A recent trip to our local art museum has inspired such a fun art project for kids…using salt! Keep reading to find out what we made and to learn more about the amazing artist, Motoi Yamaoto.
“Drawing a labyrinth with salt is like following a trace of my memory. Memories seem to change and vanish as time goes by; however, what I seek is to capture a frozen moment that cannot be attained through pictures or writings. What I look for at the end of the act of drawing could be a feeling of touching a precious memory.” – Motoi Yamamoto
My five year old, Lucy, and I just recently went to our local art museum to see their latest exhibit, “Return to the Sea”, Saltworks by Motoi Yamamoto. I can’t even fully describe what an amazing thing his art was to see.
Motoi is a contemporary Japanese artist who has recently been creating installations made entirely from salt. In the Japanese culture, salt is a symbol of purification and mourning. Working with salt has helped Motoi work through the death of his sister and help to heal his grief.
This particular piece covered almost the entire gallery floor and used about 300 pounds of salt! The patterns of this installation was very lace-like. In a video shown at the museum, the artist explains that each little bubble-like shape in the lace pattern represents a small memory, and all the little memories come together to form the finished piece.
As amazing as this art is in itself, what even touched me more was how he involves the communities where he displays his saltworks. While the artist is creating his installation, the public is invited to watch and interact with him. And, during the closing of the exhibition, visitors are invited to participate in the dismantling of the salt artwork. They help to scoop the salt up into bags and bottles and then take a community walk to the sea where the salt is released into the ocean. We cannot wait to take part in this!
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We were very inspired to begin making our own creations with salt once we were home. Because the sensory experience is so important to the artist, I first started out with a salt sensory tray invitation for the kids. They spent lots of time exploring the salt in our regular and mini sized salt trays.
A few days later we were ready to start our own salt art on a larger scale! We really wanted to try to draw with salt just like the artist. Luckily I had a couple of squeeze bottles on hand. We filled them with salt and found the biggest canvas we could~ our porch! We all headed outside and began to ‘draw’ with the salt-filled bottles. It was actually quite calming moving the bottles around as the salt slowly poured out.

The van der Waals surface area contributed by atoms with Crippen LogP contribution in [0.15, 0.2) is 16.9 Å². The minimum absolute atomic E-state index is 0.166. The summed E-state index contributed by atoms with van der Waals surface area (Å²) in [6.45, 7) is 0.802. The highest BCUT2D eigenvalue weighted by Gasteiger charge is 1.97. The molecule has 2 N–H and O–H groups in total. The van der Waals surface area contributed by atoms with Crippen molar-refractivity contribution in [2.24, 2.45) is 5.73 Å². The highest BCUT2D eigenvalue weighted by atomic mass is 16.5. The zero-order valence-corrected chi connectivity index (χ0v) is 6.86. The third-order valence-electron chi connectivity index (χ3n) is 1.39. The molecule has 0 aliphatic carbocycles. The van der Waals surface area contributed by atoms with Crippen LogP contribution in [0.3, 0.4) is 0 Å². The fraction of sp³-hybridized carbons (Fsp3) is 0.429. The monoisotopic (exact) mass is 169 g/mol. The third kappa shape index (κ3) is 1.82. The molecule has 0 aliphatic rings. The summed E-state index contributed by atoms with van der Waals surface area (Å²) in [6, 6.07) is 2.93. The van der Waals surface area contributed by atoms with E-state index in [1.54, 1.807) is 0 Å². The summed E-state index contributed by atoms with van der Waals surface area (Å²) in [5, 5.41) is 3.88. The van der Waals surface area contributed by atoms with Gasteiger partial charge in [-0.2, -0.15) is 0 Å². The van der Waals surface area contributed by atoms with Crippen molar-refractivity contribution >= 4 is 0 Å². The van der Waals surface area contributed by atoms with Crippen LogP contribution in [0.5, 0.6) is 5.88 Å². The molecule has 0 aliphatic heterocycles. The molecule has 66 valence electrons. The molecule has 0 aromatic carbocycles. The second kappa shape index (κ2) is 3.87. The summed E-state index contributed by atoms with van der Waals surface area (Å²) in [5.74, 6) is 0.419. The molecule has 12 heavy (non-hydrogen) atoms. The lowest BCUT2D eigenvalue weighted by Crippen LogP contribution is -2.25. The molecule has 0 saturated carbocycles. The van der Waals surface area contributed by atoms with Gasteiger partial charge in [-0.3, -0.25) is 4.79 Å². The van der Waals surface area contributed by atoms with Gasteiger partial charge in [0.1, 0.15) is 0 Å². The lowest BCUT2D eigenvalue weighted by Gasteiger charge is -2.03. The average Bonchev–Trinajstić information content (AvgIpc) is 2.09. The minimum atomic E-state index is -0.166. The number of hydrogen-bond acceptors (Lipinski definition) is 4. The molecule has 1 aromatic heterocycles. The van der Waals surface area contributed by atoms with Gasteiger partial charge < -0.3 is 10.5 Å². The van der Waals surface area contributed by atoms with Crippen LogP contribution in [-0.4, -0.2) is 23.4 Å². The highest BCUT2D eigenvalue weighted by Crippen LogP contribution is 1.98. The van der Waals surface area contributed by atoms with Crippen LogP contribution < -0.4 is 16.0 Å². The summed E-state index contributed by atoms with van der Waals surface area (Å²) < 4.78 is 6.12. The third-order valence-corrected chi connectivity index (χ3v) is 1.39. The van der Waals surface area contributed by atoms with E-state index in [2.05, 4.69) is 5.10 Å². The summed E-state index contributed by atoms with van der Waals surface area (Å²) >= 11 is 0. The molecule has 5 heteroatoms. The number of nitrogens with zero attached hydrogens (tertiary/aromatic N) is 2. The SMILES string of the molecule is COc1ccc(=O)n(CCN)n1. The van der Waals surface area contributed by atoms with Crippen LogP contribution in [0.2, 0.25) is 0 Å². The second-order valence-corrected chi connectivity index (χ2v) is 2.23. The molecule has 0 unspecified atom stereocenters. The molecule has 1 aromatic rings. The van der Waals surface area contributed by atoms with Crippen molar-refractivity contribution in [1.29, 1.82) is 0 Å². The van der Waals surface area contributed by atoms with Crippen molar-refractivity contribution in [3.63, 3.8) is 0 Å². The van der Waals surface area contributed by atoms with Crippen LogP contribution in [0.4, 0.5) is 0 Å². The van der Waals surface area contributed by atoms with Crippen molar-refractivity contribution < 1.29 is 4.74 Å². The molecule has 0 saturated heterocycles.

Later we thought it would be fun to try drawing with colored salt. To make our colored salt, we filled some plastic cups with salt and added a few drops of food coloring to each one. It took quite a bit of stirring to get the color to distribute evenly. We then let it dry overnight.
The next day we filled our squeeze bottles with the colored salt. It was a bit more difficult drawing with it, as it didn’t flow quite as smoothly as the plain, white salt. However, with a bit of patience, we still managed to create some colorful salt art! (You could probably do this using colored sand in place of the salt.) Since we had sketched Yamamoto’s patterns in our sketchbook at the museum, we thought it would be fun to make our colored salt art similar to his.
We were having so much fun we had to try a few other canvases!
If you’d rather try something on a smaller scale, drawing with salt would make a great invitation to create! All you need is a tray and a container of salt. I left this out one morning for the kids to create with.
Learning about the art and inspiration of Motoi Yamamoto has been an amazing experience. Lucy was especially taken with how the artist used his artwork to express his emotions. I think she will remember this for quite a long time!
I would like to invite you to take a moment and check out the links below to learn more about this amazing artist. I hope you find some inspiration from him as well!
Here are some amazing sites with videos and photographs of other salt installations by the artist, Motoi Yamamoto:
1.This site has an amazing video with Motoi speaking about why and how he creates his saltwork. I just love hearing the ideas coming right in his own voice.
2. This link will take you to the same video that was shown to us at the museum. You’ll find the video all the way at the end of the page.